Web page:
Here I should speak about eek flight food, but it’s already long and I have to be selective. So I hop to the mild turbulence. We were at less than two hours from our destiny when I was awoken by an awful sensation and hair-raising screams. Before that I had watched three movies and was almost done with the fourth when I fell asleep. Thanks to that I avoided the worst moment. Later Paul said the plane was severely catapulted up and forward, with no previous warning. Only within a distance of hours, we lived the same described here, though we calculated in half the duration of the incident. It’s so strong, so fast and so powerful that we immediately realize that the plane is no longer under control, moving the normal way, with the normal speed and to the normal direction, and we are about to die.
So I woke up with the screams. Paul said they came mainly from the crew, a lady caught inside the toilet and another lady sitting near us, who cried all the way and had to be assisted during the landing. The amazing thing is that at the moment we were still badly shaken and I opened my eyes, I have done something I wouldn’t if I had a complete notion of what was going on: I opened the small window next to me and I saw the most beautiful and frightening thing I have ever seen and hopefully shall ever see. A thunder light had involved the plane, which was glowing in the middle of the dark night. It was a vision of seconds I shall never be able to put adequately in words, except for saying that it was pretty scary.
As for danger, I had only a really notion of it when we landed and a member of the crew said that, in many years of flying, she had never faced such situation and that it had been bad because of the lady inside the toilet and “the colleagues who had been thrown away, fallen and hurt. She also said it seemed the longest flight after the incident. Longest and scariest, obviously. After landing, the crying lady asked to the element of the crew, with the assertiveness of someone who doesn’t keep things inside herself: “The plane could have fallen!”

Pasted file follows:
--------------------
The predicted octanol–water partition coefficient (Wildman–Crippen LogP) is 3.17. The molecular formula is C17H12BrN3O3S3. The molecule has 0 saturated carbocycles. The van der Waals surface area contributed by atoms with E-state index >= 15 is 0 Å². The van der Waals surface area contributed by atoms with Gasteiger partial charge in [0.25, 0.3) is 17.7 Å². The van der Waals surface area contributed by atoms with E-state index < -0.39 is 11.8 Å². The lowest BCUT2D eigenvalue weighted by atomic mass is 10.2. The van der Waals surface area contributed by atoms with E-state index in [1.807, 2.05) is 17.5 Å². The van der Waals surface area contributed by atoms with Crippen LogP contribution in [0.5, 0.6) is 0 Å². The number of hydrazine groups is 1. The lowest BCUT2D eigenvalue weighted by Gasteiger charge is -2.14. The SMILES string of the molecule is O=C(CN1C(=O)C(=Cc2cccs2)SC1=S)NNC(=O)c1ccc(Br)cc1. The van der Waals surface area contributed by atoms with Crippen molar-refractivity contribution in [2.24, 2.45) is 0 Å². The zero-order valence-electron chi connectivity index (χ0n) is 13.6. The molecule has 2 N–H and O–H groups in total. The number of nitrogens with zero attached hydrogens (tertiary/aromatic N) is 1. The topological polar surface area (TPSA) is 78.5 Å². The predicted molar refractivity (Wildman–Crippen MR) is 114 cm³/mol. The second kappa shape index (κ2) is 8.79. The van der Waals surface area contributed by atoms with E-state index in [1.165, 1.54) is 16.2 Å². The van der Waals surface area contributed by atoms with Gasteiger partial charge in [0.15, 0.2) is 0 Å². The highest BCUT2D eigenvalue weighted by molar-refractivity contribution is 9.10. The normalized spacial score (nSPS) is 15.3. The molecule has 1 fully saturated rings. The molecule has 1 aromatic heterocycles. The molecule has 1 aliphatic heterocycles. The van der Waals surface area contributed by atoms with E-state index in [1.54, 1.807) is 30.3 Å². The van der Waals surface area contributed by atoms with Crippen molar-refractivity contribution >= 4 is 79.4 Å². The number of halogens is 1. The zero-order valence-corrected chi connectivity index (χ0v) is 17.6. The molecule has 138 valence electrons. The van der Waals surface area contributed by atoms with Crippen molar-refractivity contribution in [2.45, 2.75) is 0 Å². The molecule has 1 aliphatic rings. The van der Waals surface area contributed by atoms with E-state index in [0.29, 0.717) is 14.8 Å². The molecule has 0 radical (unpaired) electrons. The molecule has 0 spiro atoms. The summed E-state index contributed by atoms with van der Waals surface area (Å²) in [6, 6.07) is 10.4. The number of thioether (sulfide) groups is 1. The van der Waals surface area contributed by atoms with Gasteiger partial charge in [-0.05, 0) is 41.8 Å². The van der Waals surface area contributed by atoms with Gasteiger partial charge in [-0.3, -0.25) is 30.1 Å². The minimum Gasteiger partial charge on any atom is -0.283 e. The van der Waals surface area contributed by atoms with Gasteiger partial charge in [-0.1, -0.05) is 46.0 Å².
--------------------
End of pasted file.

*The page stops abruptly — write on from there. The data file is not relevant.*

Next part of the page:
The same idea crossed my mind. Instead of tears, I started a new movie, about a guy who falls badly for a girl, and I had enough spirit to notice the moment he falls for her. It was when she quotes a passage of The Smiths’ lyrics. Besides, the audio offered an all The Smiths channel. It felt opportune. It felt strange. I just couldn’t understand if it was a good or a bad sign. In the end, it was just a sign and a way to get me through the rest of the flight.
It was a long, difficult hour before land. We didn’t suffer other major turbulence, but we could feel the tense way the plane was driven. Paul had skipped one detail: we were inside the same plane that went down half way to Brazil. He knew I would never travel in it without a fight, mainly after a change of our scheduled departure. He said we had just faced the same situation, but our pilot didn’t panic or disconnect the autopilot. I believe in the effectiveness of a five computers ruled plane, but I have serious doubts about the panic part. Believe me when I say that before, during or after the ordeal no one from the crew spoke a single word, gave a simple explanation or whatsoever. I believe that’s why some didn’t cheer (after landing the pilot got a standing ovation, out of pure relief) and even left the airport complaining: “They didn’t say a word before or after. They should say sorry, at least.” The next day this episode was reported as “mild turbulence”.